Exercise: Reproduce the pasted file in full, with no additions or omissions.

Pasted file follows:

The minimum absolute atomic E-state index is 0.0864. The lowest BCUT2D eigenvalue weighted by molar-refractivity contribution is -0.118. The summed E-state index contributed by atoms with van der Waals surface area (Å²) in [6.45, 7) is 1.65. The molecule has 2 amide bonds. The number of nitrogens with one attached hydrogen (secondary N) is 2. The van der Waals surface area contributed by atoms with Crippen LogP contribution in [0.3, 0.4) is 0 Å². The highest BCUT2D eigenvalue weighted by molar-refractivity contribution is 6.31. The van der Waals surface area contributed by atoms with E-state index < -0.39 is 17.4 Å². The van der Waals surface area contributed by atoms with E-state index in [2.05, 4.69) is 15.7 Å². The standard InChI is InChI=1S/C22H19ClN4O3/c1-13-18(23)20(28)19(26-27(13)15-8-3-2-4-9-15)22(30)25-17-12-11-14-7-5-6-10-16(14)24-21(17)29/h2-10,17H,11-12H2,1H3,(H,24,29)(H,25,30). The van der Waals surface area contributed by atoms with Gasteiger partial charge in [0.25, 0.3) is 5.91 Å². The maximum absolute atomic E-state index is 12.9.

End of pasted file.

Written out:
The minimum absolute atomic E-state index is 0.0864. The lowest BCUT2D eigenvalue weighted by molar-refractivity contribution is -0.118. The summed E-state index contributed by atoms with van der Waals surface area (Å²) in [6.45, 7) is 1.65. The molecule has 2 amide bonds. The number of nitrogens with one attached hydrogen (secondary N) is 2. The van der Waals surface area contributed by atoms with Crippen LogP contribution in [0.3, 0.4) is 0 Å². The highest BCUT2D eigenvalue weighted by molar-refractivity contribution is 6.31. The van der Waals surface area contributed by atoms with E-state index < -0.39 is 17.4 Å². The van der Waals surface area contributed by atoms with E-state index in [2.05, 4.69) is 15.7 Å². The standard InChI is InChI=1S/C22H19ClN4O3/c1-13-18(23)20(28)19(26-27(13)15-8-3-2-4-9-15)22(30)25-17-12-11-14-7-5-6-10-16(14)24-21(17)29/h2-10,17H,11-12H2,1H3,(H,24,29)(H,25,30). The van der Waals surface area contributed by atoms with Gasteiger partial charge in [0.25, 0.3) is 5.91 Å². The maximum absolute atomic E-state index is 12.9.